This was a very smart move by the current administration. And it worked. Verizon and AT&T – along with T-Mobile and Sprint, which are in the process of merging – are already building out these 5G networks.
The hope is to have the U.S. regain leadership in wireless network deployments, which will stimulate even stronger leadership in wireless network technology.
If the U.S. fails, the government fears America would be dependent on Chinese technology to make use of 5G. That gives China an enormous amount of leverage over the U.S.
Verizon is building out its 5G network in Sacramento, California. It says it will have 5G infrastructure built out in five or six other American cities before the end of the year.
AT&T is building out its 5G network in Waco, Texas. It also has a long list of cities it aims to have a presence in by the end of the year. One of them will likely be Atlanta.
And T-Mobile – the third-largest mobile communications provider in the U.S. – says it will be launching in 30 cities before 2018 is done.
The 5G infrastructure boom isn’t some distant event. It’s happening right now.
Chris: What’s the profit angle here?
Jeff: The 5G buildout is one of the tech trends I’m most excited about. Let me explain…
These buildouts happen in predictable phases. First, the physical infrastructure is put up. In this case, we’re talking about cell towers. For 4G, it took about 200,000 cell towers to build out a nationwide network.
A 5G network buildout will require around 1,000,000 cell towers – that’s a 5x increase in network towers. There will be a 5G tower on nearly every street corner. Most will be disguised as light poles.
Next, companies produce new digital devices that run on the new network. For 4G, that meant smartphones.
For 5G, we’ll see a complete replacement of all existing smartphones. And we’ll see 5G wireless devices in cars, trucks, semi-trailers, trains, as well as a completely new generation of wireless broadband devices. This will be the first-time wireless network operators will be able to offer high-speed broadband services to consumers that are as fast as what they are receiving from their local CATV providers.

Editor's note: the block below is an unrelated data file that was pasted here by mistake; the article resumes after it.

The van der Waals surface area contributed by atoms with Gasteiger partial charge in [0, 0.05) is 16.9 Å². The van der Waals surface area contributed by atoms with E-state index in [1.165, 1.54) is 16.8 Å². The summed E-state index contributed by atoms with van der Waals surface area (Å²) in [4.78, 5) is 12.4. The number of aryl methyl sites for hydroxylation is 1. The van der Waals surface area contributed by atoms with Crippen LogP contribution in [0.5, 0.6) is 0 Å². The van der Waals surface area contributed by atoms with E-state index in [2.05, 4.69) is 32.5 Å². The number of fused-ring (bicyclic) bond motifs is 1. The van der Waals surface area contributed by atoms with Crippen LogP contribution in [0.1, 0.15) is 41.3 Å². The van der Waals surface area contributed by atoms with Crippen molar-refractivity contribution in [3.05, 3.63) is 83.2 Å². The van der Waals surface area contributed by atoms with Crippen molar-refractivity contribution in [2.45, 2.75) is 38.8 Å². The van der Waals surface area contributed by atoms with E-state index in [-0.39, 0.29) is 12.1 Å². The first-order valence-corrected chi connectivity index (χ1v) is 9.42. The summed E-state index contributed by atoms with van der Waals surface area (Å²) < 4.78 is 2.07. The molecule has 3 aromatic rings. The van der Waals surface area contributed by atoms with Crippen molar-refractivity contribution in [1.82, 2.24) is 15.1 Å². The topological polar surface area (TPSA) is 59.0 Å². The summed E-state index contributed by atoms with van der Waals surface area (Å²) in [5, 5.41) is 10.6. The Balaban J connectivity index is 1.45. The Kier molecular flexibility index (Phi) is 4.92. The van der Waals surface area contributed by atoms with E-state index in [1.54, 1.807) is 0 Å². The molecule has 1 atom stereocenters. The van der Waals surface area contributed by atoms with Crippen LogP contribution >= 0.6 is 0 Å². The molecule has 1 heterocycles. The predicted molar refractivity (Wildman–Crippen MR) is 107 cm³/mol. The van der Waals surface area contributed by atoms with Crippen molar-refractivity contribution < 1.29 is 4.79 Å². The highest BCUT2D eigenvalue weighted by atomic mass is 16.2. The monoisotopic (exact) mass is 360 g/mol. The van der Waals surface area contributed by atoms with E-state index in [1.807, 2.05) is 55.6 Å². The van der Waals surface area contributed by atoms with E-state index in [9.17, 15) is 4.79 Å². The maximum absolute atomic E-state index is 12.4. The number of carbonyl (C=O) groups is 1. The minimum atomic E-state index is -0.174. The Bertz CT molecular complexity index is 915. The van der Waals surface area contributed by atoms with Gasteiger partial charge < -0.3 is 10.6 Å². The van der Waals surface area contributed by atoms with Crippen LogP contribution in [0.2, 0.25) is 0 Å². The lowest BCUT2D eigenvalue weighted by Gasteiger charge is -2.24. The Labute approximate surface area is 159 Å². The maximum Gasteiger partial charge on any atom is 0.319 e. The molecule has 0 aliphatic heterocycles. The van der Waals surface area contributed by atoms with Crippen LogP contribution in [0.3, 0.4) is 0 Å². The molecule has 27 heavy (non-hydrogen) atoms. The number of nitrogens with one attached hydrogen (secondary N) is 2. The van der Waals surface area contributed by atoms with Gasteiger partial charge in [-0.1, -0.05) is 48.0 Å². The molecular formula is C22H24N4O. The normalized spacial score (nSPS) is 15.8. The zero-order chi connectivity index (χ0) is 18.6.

Finally, companies and developers make applications that can be used on top of these networks. For 4G, these included Uber and Netflix.
In the world of 5G, we’ll be experiencing an explosion of new applications around augmented reality, virtual reality, autonomous vehicles, holographic telepresence, and so much more.
Right now, we’re still in the first phase – the buildout of the physical infrastructure.
Spending on the 4G wireless infrastructure hit about $200 billion a year at its peak.
The best bet right now is to look at the companies that will handle the physical infrastructure. American Towers is a good example…
The company puts up cell towers. It was instrumental in the 4G buildout that started in 2011. And it’s also going to be heavily involved in erecting and maintaining the towers used in the 5G buildout.
As this story unfolds, look to companies responsible for producing the components that go into 5G-compatible smartphones, then to companies building applications like virtual reality and self-driving vehicles on top of the 5G networks.
For now, physical infrastructure is the best option. Betting on companies that were instrumental to the 4G buildout, such as American Towers, is an easy way to gain exposure.